Ancient Aegean city with sea view on sale for $8.4 million

Ancient Aegean city with sea view on sale for $8.4 million

Ömer Erbil – MUĞLA
Ancient Aegean city with sea view on sale for $8.4 million

The ancient city of Bargylia, dating back to the fifth century B.C., located near Güllük Bay on the northern coast of the Bodrum peninsula, is on sale for 35 million Turkish liras (around $8.4 million).

As no construction is permitted in first-degree archaeological sites, no excavations have been made on the site yet. So, the new owners will be free to enjoy an amphitheater hinted to be underground, an area which is believed to belong to the city’s temple, the remains of a Roman bath and a necropolis from the Byzantine era.

Archaeologists want the Culture and Tourism Ministry to step in and be the potential buyer of the ancient city established on 330 decares of land—a private property since 1927—to ensure its protection, in order to stop it from becoming a holiday site.

Experts also warn some owners might want to seek to downgrade the status of the first-degree archaeological site, in a bid to open it for construction.

One of the shareholders of the land, the 87-year-old Hüseyin Üçpınar, told daily Hürriyet the land has been on sale for years now, but there had been a disagreement among the shareholders. In 2015, the ancient city was again was put on sale, this time for 22 million Turkish liras, but the funds fell short of buyers.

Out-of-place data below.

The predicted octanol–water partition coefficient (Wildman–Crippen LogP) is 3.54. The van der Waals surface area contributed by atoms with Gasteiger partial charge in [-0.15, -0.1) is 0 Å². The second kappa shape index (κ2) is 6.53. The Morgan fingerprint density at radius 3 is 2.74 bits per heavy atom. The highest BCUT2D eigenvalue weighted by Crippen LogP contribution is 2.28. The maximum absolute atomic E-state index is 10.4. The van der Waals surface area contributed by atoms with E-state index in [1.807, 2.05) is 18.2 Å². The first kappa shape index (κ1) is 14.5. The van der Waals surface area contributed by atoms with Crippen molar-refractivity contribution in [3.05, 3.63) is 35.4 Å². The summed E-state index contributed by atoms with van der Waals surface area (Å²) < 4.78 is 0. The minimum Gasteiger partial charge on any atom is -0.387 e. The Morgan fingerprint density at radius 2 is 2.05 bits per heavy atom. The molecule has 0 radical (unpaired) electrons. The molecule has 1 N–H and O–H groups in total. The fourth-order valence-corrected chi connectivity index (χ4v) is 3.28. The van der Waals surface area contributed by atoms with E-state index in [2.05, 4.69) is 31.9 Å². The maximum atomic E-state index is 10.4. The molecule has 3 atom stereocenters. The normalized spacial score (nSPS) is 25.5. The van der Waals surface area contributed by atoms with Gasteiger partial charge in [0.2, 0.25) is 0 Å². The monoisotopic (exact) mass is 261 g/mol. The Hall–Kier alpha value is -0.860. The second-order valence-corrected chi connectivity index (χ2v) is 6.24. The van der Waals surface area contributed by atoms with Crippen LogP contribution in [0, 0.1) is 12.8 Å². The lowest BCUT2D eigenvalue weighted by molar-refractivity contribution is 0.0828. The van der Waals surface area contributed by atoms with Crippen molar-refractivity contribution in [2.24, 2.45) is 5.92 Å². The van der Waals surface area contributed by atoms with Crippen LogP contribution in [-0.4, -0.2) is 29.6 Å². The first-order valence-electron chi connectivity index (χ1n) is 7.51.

Meanwhile, the ancient city has been wrecked by treasure hunters over many years, with experts pointing out the state should put the area under protection as soon as possible. “We hear the sounds of treasure hunters at night, but we cannot do anything out of fear,” said one of the locals.

Bargylia was an ancient city on the coast of Caria in southwestern Anatolia (modern-day Turkey). Bargylia’s location corresponds to the modern Turkish town of Boğaziçi in the Muğla Province.

The city was said to have been founded by Bellerophon, a hero of Greek mythology, in honor of his companion Bargylos, who had been killed by a kick from the winged horse Pegasus. Near Bargylia was the Temple of Artemis Cindyas. The Greek geographer and philosopher who lived in Asia Minor during the transitional period of the Roman Republic into the Roman Empire, reports the local belief that rain would fall around the temple but never touch it. Artemis Cindyas and Pegasus appear on the coinage of Bargylia.

In 201-200 B.C. during the Cretan War King Philip V of Macedon wintered his fleet in Bargylia when he was blockaded by the Pergamene and Rhodian fleets 

Protarchus, the Epicurean philosopher and mentor of Demetrius Lacon, was a native of Bargylia.

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